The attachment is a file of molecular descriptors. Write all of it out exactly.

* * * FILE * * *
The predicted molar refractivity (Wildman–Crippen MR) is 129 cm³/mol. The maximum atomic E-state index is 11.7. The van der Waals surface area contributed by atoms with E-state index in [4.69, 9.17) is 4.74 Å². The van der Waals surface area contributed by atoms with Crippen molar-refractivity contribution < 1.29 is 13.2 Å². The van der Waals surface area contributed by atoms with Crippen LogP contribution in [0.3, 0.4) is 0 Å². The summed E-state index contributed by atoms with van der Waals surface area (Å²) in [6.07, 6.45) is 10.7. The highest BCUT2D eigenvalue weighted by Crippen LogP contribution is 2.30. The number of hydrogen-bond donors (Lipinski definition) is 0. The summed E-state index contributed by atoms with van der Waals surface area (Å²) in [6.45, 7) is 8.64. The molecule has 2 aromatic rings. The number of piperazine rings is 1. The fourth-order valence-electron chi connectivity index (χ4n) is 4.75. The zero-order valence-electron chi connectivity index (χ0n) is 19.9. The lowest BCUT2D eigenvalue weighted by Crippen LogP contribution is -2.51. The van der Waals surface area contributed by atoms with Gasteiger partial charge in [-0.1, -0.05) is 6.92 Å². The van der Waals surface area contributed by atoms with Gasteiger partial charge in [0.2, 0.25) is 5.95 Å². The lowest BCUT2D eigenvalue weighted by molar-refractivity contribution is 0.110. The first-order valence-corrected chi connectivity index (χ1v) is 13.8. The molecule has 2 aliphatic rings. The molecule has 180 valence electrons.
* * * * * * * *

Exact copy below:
The predicted molar refractivity (Wildman–Crippen MR) is 129 cm³/mol. The maximum atomic E-state index is 11.7. The van der Waals surface area contributed by atoms with E-state index in [4.69, 9.17) is 4.74 Å². The van der Waals surface area contributed by atoms with Crippen molar-refractivity contribution < 1.29 is 13.2 Å². The van der Waals surface area contributed by atoms with Crippen LogP contribution in [0.3, 0.4) is 0 Å². The summed E-state index contributed by atoms with van der Waals surface area (Å²) in [6.07, 6.45) is 10.7. The highest BCUT2D eigenvalue weighted by Crippen LogP contribution is 2.30. The number of hydrogen-bond donors (Lipinski definition) is 0. The summed E-state index contributed by atoms with van der Waals surface area (Å²) in [6.45, 7) is 8.64. The molecule has 2 aromatic rings. The number of piperazine rings is 1. The fourth-order valence-electron chi connectivity index (χ4n) is 4.75. The zero-order valence-electron chi connectivity index (χ0n) is 19.9. The lowest BCUT2D eigenvalue weighted by Crippen LogP contribution is -2.51. The van der Waals surface area contributed by atoms with Gasteiger partial charge in [-0.1, -0.05) is 6.92 Å². The van der Waals surface area contributed by atoms with Gasteiger partial charge in [0.2, 0.25) is 5.95 Å². The lowest BCUT2D eigenvalue weighted by molar-refractivity contribution is 0.110. The first-order valence-corrected chi connectivity index (χ1v) is 13.8. The molecule has 2 aliphatic rings. The molecule has 180 valence electrons.